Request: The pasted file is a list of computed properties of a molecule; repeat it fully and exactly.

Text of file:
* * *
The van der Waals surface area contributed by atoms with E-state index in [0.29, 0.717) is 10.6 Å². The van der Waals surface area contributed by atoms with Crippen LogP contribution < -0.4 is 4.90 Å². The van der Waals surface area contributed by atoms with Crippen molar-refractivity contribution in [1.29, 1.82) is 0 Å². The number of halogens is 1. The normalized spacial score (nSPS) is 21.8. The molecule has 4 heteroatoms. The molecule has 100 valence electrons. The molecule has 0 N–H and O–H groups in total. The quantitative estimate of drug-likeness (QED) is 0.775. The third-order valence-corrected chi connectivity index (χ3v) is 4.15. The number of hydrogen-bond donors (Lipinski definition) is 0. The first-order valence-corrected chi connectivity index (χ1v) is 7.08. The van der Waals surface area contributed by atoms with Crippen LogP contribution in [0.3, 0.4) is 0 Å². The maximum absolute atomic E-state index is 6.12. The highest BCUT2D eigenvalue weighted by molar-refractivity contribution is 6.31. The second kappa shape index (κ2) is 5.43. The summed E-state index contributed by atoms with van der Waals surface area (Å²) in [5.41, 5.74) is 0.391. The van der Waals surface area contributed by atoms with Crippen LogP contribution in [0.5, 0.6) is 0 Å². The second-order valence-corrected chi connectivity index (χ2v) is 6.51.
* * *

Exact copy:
The van der Waals surface area contributed by atoms with E-state index in [0.29, 0.717) is 10.6 Å². The van der Waals surface area contributed by atoms with Crippen LogP contribution < -0.4 is 4.90 Å². The van der Waals surface area contributed by atoms with Crippen molar-refractivity contribution in [1.29, 1.82) is 0 Å². The number of halogens is 1. The normalized spacial score (nSPS) is 21.8. The molecule has 4 heteroatoms. The molecule has 100 valence electrons. The molecule has 0 N–H and O–H groups in total. The quantitative estimate of drug-likeness (QED) is 0.775. The third-order valence-corrected chi connectivity index (χ3v) is 4.15. The number of hydrogen-bond donors (Lipinski definition) is 0. The first-order valence-corrected chi connectivity index (χ1v) is 7.08. The van der Waals surface area contributed by atoms with Crippen LogP contribution in [0.3, 0.4) is 0 Å². The maximum absolute atomic E-state index is 6.12. The highest BCUT2D eigenvalue weighted by molar-refractivity contribution is 6.31. The second kappa shape index (κ2) is 5.43. The summed E-state index contributed by atoms with van der Waals surface area (Å²) in [5.41, 5.74) is 0.391. The van der Waals surface area contributed by atoms with Crippen LogP contribution in [0.5, 0.6) is 0 Å². The second-order valence-corrected chi connectivity index (χ2v) is 6.51.